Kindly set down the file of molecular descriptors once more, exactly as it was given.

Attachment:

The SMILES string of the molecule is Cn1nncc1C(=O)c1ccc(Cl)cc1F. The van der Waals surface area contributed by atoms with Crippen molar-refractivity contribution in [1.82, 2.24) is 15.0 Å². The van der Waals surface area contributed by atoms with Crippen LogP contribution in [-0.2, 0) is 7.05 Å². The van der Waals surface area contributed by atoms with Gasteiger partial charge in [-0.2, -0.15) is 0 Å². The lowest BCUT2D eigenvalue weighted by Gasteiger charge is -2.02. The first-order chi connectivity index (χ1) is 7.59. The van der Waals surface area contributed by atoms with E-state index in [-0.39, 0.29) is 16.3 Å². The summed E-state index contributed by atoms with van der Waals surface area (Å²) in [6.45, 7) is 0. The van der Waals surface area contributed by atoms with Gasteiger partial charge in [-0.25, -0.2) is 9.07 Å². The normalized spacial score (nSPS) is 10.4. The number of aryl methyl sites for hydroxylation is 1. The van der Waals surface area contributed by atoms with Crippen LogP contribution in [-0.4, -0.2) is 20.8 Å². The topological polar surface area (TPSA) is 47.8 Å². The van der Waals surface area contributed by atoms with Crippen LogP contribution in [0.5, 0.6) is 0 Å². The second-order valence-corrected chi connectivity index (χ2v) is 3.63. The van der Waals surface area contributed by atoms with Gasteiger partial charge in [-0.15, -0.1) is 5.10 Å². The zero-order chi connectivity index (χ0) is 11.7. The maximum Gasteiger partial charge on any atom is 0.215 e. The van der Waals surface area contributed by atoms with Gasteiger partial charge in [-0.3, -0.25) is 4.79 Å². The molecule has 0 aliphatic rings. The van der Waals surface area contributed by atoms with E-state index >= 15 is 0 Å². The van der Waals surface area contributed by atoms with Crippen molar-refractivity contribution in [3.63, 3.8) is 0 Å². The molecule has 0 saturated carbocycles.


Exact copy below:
The SMILES string of the molecule is Cn1nncc1C(=O)c1ccc(Cl)cc1F. The van der Waals surface area contributed by atoms with Crippen molar-refractivity contribution in [1.82, 2.24) is 15.0 Å². The van der Waals surface area contributed by atoms with Crippen LogP contribution in [-0.2, 0) is 7.05 Å². The van der Waals surface area contributed by atoms with Gasteiger partial charge in [-0.2, -0.15) is 0 Å². The lowest BCUT2D eigenvalue weighted by Gasteiger charge is -2.02. The first-order chi connectivity index (χ1) is 7.59. The van der Waals surface area contributed by atoms with E-state index in [-0.39, 0.29) is 16.3 Å². The summed E-state index contributed by atoms with van der Waals surface area (Å²) in [6.45, 7) is 0. The van der Waals surface area contributed by atoms with Gasteiger partial charge in [-0.25, -0.2) is 9.07 Å². The normalized spacial score (nSPS) is 10.4. The number of aryl methyl sites for hydroxylation is 1. The van der Waals surface area contributed by atoms with Crippen LogP contribution in [-0.4, -0.2) is 20.8 Å². The topological polar surface area (TPSA) is 47.8 Å². The van der Waals surface area contributed by atoms with Crippen LogP contribution in [0.5, 0.6) is 0 Å². The second-order valence-corrected chi connectivity index (χ2v) is 3.63. The van der Waals surface area contributed by atoms with Gasteiger partial charge in [-0.15, -0.1) is 5.10 Å². The zero-order chi connectivity index (χ0) is 11.7. The maximum Gasteiger partial charge on any atom is 0.215 e. The van der Waals surface area contributed by atoms with Gasteiger partial charge in [-0.3, -0.25) is 4.79 Å². The molecule has 0 aliphatic rings. The van der Waals surface area contributed by atoms with E-state index >= 15 is 0 Å². The van der Waals surface area contributed by atoms with Crippen molar-refractivity contribution in [3.63, 3.8) is 0 Å². The molecule has 0 saturated carbocycles.